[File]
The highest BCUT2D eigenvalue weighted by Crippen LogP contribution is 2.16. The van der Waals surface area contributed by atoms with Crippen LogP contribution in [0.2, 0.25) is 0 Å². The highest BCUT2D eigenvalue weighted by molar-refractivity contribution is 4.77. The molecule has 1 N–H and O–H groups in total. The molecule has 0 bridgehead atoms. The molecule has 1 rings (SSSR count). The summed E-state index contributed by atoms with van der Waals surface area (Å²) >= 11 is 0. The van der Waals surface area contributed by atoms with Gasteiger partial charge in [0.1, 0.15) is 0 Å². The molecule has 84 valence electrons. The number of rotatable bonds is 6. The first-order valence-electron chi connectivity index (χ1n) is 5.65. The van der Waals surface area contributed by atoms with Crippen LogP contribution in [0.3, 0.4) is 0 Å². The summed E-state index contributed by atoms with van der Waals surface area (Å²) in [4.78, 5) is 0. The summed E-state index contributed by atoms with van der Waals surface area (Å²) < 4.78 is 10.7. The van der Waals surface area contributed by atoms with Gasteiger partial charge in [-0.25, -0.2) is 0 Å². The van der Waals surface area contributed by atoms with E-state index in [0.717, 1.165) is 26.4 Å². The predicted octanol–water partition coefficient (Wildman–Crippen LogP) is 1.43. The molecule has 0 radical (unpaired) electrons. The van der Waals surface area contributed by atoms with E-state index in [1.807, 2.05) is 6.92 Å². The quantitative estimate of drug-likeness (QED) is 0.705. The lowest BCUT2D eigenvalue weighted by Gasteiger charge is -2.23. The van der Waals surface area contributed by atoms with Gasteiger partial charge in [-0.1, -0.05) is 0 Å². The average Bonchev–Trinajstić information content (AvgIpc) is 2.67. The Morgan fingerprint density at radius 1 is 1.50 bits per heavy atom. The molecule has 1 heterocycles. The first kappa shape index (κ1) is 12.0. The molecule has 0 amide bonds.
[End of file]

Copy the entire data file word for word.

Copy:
The highest BCUT2D eigenvalue weighted by Crippen LogP contribution is 2.16. The van der Waals surface area contributed by atoms with Crippen LogP contribution in [0.2, 0.25) is 0 Å². The highest BCUT2D eigenvalue weighted by molar-refractivity contribution is 4.77. The molecule has 1 N–H and O–H groups in total. The molecule has 0 bridgehead atoms. The molecule has 1 rings (SSSR count). The summed E-state index contributed by atoms with van der Waals surface area (Å²) >= 11 is 0. The van der Waals surface area contributed by atoms with Gasteiger partial charge in [0.1, 0.15) is 0 Å². The molecule has 84 valence electrons. The number of rotatable bonds is 6. The first-order valence-electron chi connectivity index (χ1n) is 5.65. The van der Waals surface area contributed by atoms with Crippen LogP contribution in [0.3, 0.4) is 0 Å². The summed E-state index contributed by atoms with van der Waals surface area (Å²) in [4.78, 5) is 0. The summed E-state index contributed by atoms with van der Waals surface area (Å²) < 4.78 is 10.7. The van der Waals surface area contributed by atoms with Gasteiger partial charge in [-0.25, -0.2) is 0 Å². The van der Waals surface area contributed by atoms with E-state index in [0.717, 1.165) is 26.4 Å². The predicted octanol–water partition coefficient (Wildman–Crippen LogP) is 1.43. The molecule has 0 radical (unpaired) electrons. The van der Waals surface area contributed by atoms with E-state index in [1.807, 2.05) is 6.92 Å². The quantitative estimate of drug-likeness (QED) is 0.705. The lowest BCUT2D eigenvalue weighted by Gasteiger charge is -2.23. The van der Waals surface area contributed by atoms with Gasteiger partial charge in [-0.1, -0.05) is 0 Å². The average Bonchev–Trinajstić information content (AvgIpc) is 2.67. The Morgan fingerprint density at radius 1 is 1.50 bits per heavy atom. The molecule has 1 heterocycles. The first kappa shape index (κ1) is 12.0. The molecule has 0 amide bonds.